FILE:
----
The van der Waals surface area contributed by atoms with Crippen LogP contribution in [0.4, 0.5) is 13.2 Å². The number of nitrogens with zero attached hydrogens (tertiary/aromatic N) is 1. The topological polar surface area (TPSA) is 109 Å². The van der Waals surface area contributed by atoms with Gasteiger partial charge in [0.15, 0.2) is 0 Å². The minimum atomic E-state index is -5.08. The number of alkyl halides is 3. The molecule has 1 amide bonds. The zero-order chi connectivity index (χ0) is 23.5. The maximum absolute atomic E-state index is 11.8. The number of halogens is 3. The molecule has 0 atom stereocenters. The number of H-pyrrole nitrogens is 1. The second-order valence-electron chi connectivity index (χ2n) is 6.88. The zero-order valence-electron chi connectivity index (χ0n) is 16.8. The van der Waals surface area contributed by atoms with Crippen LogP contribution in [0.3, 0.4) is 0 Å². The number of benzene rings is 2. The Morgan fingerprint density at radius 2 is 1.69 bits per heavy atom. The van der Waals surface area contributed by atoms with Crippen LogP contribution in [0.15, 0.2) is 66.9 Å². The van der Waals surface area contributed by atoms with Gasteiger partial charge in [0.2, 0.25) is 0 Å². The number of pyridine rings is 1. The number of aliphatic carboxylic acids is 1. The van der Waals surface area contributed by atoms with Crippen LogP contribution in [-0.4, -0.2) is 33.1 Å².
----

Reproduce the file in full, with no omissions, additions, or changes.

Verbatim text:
The van der Waals surface area contributed by atoms with Crippen LogP contribution in [0.4, 0.5) is 13.2 Å². The number of nitrogens with zero attached hydrogens (tertiary/aromatic N) is 1. The topological polar surface area (TPSA) is 109 Å². The van der Waals surface area contributed by atoms with Gasteiger partial charge in [0.15, 0.2) is 0 Å². The minimum atomic E-state index is -5.08. The number of alkyl halides is 3. The molecule has 1 amide bonds. The zero-order chi connectivity index (χ0) is 23.5. The maximum absolute atomic E-state index is 11.8. The number of halogens is 3. The molecule has 0 atom stereocenters. The number of H-pyrrole nitrogens is 1. The second-order valence-electron chi connectivity index (χ2n) is 6.88. The zero-order valence-electron chi connectivity index (χ0n) is 16.8. The van der Waals surface area contributed by atoms with Crippen LogP contribution in [0.3, 0.4) is 0 Å². The number of benzene rings is 2. The Morgan fingerprint density at radius 2 is 1.69 bits per heavy atom. The van der Waals surface area contributed by atoms with Crippen LogP contribution in [0.15, 0.2) is 66.9 Å². The van der Waals surface area contributed by atoms with Gasteiger partial charge in [0.2, 0.25) is 0 Å². The number of pyridine rings is 1. The number of aliphatic carboxylic acids is 1. The van der Waals surface area contributed by atoms with Crippen LogP contribution in [-0.4, -0.2) is 33.1 Å².